Ok, forget my countless (and completely fruitless) vows that I will not buy a watch again for a long time.
I have prescribed myself a hard watch diet after buying my IWC MR in November 2019, after buying my Moser Perpetual Purity in February 2020, after buying my Fiddy (PAM 127) shortly afterwards and after buying my IWC Da Vinci Perpetual Rattrapante in September 2020.
I feel bad because I am so weak and undeniable a complete WIS.
I feel at least a little bad. For a short moment. A very short moment. LOLLLLL….
When I look at HER now, I am fine.
I ordered this Blancpain Fifty Fathoms Automatique Red Gold with Blue Ceramic Dial last Friday after a long period of heavy research. And I was amazed when I received a message from my AD today that the watch was already in the house and ready to be picked up.
It is my first FF, even my first BP. So I read everything I found about the watch and the movement including the fantastic blogs of our dear Henrik.
A few weeks ago, I started a thread in this forum where I addressed the (apparent) contradiction of a divers watch in a case of precious metal.
Since a dive watch with a 300m water-resistant brushed red gold case that has a diameter of 45 mm and a height of 15,4 mm combined with a gorgeous blue ceramic dial and a glossy sapphire bezel insert is a kind of … statement.
Someone wrote, this watch is “turning the paradigm of utilitarian objects on their head”. I love this.
On the other hand, our dear Count wrote as an answer to my post: “Rose gold for a classic diver is the best material imho. Great choice. Rose gold looks vintage per sé and a rose gold diving watch reminds me of antique diving gear.”
I cannot add anything more to that.
And in addition to that quality “flows from all pores” of this watch and can be simply called a very serious watchmaking.
There is the high quality of this historic case, the cobalt-like blue shimmer of the ceramic dial creating a pleasing contrast between the sunburst centre of the dial and the matt ring around. And not to forget the super luminova infused numerals, hour-markers and hands and the slightly curved scratchproof sapphire crystal.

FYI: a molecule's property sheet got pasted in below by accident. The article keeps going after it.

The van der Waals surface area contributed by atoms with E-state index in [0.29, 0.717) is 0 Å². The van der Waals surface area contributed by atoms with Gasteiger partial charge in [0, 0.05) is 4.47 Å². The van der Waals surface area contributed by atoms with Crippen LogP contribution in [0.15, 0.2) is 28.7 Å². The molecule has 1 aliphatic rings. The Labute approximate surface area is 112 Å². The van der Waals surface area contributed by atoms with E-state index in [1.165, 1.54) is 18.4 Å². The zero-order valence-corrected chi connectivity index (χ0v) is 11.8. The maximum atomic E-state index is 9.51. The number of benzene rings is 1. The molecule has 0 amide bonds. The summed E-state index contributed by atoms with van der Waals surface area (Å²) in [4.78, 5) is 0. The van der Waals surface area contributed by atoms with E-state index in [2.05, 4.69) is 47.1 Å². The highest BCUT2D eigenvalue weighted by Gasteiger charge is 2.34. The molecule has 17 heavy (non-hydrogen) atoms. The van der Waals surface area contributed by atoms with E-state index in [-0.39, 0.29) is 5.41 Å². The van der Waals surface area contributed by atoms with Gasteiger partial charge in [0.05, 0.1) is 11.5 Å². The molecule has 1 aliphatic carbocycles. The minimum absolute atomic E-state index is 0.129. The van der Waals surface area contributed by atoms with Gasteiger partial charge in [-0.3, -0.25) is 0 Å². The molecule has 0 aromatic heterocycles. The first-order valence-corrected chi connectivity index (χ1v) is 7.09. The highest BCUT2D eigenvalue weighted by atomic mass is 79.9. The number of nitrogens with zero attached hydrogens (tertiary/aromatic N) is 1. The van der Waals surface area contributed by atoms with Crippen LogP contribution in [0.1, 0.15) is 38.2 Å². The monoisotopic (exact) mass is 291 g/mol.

The sapphire case back shows the wonderful 1315 movement equipped with a very dense red gold oscillating weight ensuring high winding efficiency as well as three series-coupled mainspring barrels that provide an optimal power reserve of 120 hours (five days) when the watch has been fully wound.
The 1315, which has been specially designed for sports watches, is a large movement (5.65mm thick and 30.60mm in diameter). Also, the jewels seem larger in diameter than conventionally found on most calibres. It has a balance spring made of silicon which leads to low density that makes it particularly light, strong shock-resistant and insensitive to magnetic fields.
The “Naked Watchmaker” calls this movement a “work-horse” and praises the high quality of watch and movement:
“The construction of the case including bezel and winding crown is synonymous with one of the strongest available on the market today. The extended power reserve on the movement differentiates this diver's watch from others. The readability of the dial and the bezel both with Super-Luminova detail is another element that defines this piece. Although quality is a subjective point of view, amongst all the diver's watches I have handled, this one, combined with its faraday-like cage, distinguishes itself.”
Yes, and I have to say, that after wearing this watch for about five hours now, it feels extremely well on my wrist.
I will report about my further impressions (including accuracy) after wearing may new BP a few days.
Now I must stop and celebrate my watch honeymoon.
Thanks a lot for reading!